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Therapists (2022)


We’re all going through something, but to everyone else we are living a normal life. Therapists exist for a reason, and they come in all shapes and sizes. They might be friends, family, lawyers, barbers, or something else entirely—and we all have someone that we vent to after a stressful day. Therapists follows more than a dozen people on their journey through the mundane, struggling to deal with life as we know it.

Therapists starts off a little shaky, maybe even stepping over the line a bit. However, it’s only the opening scene that takes it too far. In the opening seconds viewers see something that seems unlikely—but Writer Tamar Pelzig and Writer-Director Josh Litman quickly dial the film back and ground it before it’s too late. After that initial scene, viewers see something so relatable, so accessible, that the start of the film quickly becomes a blur, a distant memory.

What happens immediately after this slight issue is a fast-paced journey through more than a dozen stories, all connected, and yet separate from one another. Litman and Pelzig create a short film by connecting a series of vignettes that remains cohesive throughout. Therapists is incredibly interesting in this regard, as it seems like a series of fractured pieces that, while we know are connected, appear separate from one another. As the film progresses, though, we are constantly reminded of the one, linear story that exists throughout the course of Therapists. I imagine that this film could have been something like a web series that, every day, showcases a different individual, calling back to the previous installment–and while that’s not the way that this team decided to release Therapists, I think it’s an interesting way to look at it. There are a number of ways to break this film down, as there’s no true second act–just a beginning and an end–allowing the middle to be broken up in a series of different ways.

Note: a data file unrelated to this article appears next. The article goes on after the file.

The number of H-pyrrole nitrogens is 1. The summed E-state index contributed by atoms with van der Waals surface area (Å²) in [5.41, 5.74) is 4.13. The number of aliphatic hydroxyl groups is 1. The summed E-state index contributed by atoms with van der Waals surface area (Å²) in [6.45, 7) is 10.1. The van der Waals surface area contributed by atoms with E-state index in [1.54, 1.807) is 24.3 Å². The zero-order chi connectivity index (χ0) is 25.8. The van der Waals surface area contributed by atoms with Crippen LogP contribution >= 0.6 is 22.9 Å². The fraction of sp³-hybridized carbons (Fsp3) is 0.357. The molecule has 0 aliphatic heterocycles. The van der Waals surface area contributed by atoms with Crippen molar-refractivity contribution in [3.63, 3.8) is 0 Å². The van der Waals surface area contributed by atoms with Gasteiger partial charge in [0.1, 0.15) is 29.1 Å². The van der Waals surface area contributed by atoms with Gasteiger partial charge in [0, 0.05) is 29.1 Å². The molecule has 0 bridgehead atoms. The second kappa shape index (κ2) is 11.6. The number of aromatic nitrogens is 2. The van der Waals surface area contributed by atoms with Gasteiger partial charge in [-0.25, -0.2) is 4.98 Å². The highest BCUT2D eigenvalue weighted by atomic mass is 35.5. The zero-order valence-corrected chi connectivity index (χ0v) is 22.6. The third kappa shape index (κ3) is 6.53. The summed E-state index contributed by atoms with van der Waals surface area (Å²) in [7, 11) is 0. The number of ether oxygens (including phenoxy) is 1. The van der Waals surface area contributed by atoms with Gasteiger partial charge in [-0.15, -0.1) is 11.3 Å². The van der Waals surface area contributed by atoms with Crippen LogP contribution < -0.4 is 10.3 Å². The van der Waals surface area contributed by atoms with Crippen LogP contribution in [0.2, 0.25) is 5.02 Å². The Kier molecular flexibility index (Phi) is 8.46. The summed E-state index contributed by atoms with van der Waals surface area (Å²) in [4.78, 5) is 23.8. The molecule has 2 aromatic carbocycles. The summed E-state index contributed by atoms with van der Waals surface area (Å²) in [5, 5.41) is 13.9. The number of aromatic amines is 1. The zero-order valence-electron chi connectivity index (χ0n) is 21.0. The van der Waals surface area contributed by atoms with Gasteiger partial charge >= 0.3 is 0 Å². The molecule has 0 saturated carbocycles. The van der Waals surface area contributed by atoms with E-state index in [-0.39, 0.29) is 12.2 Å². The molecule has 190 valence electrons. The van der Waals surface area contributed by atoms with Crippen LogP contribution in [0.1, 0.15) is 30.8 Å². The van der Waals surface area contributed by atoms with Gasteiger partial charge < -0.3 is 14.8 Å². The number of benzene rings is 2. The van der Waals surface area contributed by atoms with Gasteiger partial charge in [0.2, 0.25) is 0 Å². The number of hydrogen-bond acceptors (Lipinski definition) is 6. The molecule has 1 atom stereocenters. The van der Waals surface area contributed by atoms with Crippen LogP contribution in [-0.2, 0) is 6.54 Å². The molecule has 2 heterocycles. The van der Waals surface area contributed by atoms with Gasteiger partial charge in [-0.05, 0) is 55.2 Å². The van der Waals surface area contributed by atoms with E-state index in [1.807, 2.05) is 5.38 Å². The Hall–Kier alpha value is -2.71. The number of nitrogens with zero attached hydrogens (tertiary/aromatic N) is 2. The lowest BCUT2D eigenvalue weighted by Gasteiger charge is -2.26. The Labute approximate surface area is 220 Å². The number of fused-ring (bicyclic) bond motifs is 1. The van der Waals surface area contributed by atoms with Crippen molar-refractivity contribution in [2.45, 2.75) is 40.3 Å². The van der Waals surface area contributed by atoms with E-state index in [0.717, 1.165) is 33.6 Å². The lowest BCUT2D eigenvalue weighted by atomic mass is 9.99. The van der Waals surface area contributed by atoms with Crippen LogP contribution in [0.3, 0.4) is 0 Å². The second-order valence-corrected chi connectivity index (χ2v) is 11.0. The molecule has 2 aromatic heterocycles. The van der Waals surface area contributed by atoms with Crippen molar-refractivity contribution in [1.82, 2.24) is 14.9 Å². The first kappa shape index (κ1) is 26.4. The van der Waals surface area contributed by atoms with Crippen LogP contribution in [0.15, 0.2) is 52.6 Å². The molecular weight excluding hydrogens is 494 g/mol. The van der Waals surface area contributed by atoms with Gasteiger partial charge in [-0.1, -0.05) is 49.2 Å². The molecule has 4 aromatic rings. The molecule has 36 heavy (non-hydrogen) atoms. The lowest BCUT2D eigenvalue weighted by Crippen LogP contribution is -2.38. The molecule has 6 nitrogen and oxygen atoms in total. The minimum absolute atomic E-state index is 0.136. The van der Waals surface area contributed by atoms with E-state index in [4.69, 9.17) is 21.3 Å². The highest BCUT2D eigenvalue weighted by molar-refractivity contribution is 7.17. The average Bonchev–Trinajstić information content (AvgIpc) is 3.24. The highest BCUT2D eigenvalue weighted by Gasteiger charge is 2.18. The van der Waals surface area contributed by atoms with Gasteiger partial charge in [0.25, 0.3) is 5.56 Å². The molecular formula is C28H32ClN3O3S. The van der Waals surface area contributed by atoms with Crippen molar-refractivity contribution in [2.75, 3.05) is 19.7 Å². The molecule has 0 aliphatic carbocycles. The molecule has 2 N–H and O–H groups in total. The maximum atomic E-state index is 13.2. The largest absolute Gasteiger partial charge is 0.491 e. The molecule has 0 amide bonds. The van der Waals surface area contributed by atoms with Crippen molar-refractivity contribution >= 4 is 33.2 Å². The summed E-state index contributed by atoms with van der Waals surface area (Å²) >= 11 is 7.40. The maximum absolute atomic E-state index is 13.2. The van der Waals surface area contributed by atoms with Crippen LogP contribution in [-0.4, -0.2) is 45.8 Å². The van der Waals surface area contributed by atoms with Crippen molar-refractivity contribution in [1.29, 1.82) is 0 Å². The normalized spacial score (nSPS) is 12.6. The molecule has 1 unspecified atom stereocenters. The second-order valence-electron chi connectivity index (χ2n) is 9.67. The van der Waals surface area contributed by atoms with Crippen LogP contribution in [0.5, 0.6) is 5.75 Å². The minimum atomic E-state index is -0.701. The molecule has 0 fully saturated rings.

Therapists was shot on Super Kodak 16mm film, giving it a gritty, aged look–and that plays well with the overall tone of the film. This may not be a tone so to speak, but I found the tone of the film to be simplicity–constantly mirroring the real world in ways that are easy to understand and appreciate. While the film that Litman decided to use for Therapists comes with its own benefits, the one in particular that this film sees is the scope of what Litman is trying to get viewers to understand. While we see a series of individual stories, it’s clearly important to Litman that viewers see the bigger picture. The film used to bring Therapists to life is a reflection of that–and it does far more than just extend the lens.

Back to that opening scene. I mentioned that it becomes a distant memory quite quickly, and that’s true–but Litman and Pelzig do eventually circle back and give viewers a reason to revisit the start of Therapists. The end is a reminder of the beginning–and the film is bookended incredibly well as a result.

Therapists is a really interesting film that maybe starts off on the wrong foot, but quickly rectifies its issues. It’s fun, it’s full of emotion, and it’s incredibly accessible. By the end of the film, whatever tiffs I had with the opening scene were gone, almost forgotten. Therapists will reach out and grab you by the throat–and I can’t say enough about what Pelzig and Litman created here.

Directed by Josh Litman.

Written by Josh Litman & Tamar Pelzig.

Starring Sheeba Quinn, Troy Quinn, Greg Lucey, Yifen Low, Josh Litman, etc.



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